Available from Cambridge University Press
Right of Election:
in the freemen
Estimated number qualified to vote:
38 in 18311
770 (1821); 865 (1831)2
|8 Mar. 1820||THOMAS POTTER MACQUEEN|
|GEORGE WATSON TAYLOR|
|3 Mar. 1826||HENRY FREDERICK JOHN JAMES PERCEVAL, Visct. Perceval vice Watson Taylor, vacated his seat|
|10 June 1826||JAMES DRUMMOND BULLER ELPHINSTONE||24|
|HON. WILLIAM SAUNDERS SEBRIGHT LASCELLES||24|
|Henry John George Herbert, Lord Porchester||nil|
|Robert Campbell Scarlett||nil|
|9 May 1829||HENRY THOMAS HOPE vice Buller Elphinstone, vacated his seat|
|13 Apr. 1830||HENRY THOMAS HOPE re-elected after appointment to office|
|31 July 1830||HENRY THOMAS HOPE|
|THOMAS ARTHUR KEMMIS|
|30 Apr. 1831||HENRY THOMAS HOPE|
|THOMAS ARTHUR KEMMIS|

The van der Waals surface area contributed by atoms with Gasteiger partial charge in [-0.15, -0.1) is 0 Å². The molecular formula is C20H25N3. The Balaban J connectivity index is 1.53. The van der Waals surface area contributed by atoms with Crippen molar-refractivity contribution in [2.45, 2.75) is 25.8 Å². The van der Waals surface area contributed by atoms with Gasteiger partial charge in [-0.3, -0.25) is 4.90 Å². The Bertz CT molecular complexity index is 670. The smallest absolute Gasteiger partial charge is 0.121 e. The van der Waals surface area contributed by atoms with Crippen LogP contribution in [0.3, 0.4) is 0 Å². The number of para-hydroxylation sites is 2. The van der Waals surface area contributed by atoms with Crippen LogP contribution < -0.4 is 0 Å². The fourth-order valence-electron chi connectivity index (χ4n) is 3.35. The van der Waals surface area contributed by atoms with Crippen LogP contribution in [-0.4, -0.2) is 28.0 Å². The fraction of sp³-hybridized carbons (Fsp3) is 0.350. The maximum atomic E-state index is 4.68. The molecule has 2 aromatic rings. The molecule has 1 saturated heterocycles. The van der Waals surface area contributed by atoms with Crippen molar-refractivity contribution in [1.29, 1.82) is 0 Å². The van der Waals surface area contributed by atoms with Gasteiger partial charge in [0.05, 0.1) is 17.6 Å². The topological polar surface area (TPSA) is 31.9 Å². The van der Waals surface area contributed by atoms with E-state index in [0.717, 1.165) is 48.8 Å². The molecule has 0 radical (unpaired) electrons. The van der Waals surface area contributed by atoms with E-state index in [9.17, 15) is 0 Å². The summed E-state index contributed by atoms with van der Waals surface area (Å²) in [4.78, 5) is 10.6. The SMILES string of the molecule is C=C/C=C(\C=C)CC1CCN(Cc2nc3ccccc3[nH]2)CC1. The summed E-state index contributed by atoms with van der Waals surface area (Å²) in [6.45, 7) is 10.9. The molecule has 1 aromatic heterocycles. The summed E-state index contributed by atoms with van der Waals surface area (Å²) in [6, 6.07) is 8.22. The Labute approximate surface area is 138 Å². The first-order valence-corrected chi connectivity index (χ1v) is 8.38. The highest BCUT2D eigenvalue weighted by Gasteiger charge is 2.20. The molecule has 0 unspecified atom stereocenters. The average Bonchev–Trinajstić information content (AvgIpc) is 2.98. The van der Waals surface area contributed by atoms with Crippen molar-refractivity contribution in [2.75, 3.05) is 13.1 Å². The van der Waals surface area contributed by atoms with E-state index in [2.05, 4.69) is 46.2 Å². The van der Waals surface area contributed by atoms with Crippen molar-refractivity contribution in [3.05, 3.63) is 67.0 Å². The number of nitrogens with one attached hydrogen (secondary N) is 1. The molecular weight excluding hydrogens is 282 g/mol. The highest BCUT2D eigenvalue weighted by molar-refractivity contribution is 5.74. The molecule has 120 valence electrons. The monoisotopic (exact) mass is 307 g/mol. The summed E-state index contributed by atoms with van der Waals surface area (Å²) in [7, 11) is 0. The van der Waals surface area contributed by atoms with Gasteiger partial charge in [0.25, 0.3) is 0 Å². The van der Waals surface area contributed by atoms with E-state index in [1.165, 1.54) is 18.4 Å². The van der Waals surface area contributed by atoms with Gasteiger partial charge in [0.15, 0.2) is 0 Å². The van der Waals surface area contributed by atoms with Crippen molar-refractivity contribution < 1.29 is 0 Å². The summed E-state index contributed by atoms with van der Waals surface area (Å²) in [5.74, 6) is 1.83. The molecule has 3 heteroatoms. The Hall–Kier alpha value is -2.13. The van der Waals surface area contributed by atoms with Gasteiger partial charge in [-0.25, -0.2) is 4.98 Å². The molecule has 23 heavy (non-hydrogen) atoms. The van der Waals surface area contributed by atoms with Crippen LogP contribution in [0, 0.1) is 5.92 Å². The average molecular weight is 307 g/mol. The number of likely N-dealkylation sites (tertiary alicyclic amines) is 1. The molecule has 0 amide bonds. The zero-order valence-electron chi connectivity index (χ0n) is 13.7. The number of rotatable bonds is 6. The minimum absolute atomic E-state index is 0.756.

East Looe was a small port in the south-east of the county, romantically situated on the east side of Looe Bay and connected to West Looe by a bridge over the River Looe. It was a centre of the pilchard fishing industry and had a small trade in coal, limestone, iron and timber. The streets were said in 1824 to be ‘narrow, irregular and in general dirty’, and many of the houses exhibited ‘marks of decay and age’. Nevertheless, the town was becoming increasingly popular as ‘a bathing place, or situation for invalids, or for parties of pleasure’. In 1829 it was linked by canal to Liskeard, eight miles to the north.3 The borough comprised a ‘distinct and separate’ part of the parish of St. Martin. The corporation which, as the investigating commissioner noted in December 1833, had been ‘merely ... kept alive for election purposes’, consisted of a mayor, the returning officer for parliamentary elections, and 11 other aldermen, who were required to be resident. They and an indefinite number of freemen, whom they elected and who were mostly non-residents, possessed the parliamentary franchise. In practice the number of freemen was kept low: there were only 24 admissions in this period. Since the mid-eighteenth century the controlling interest had been securely in the hands of the Buller family of nearby Trenant Park, successive generations of whom held the office of recorder.4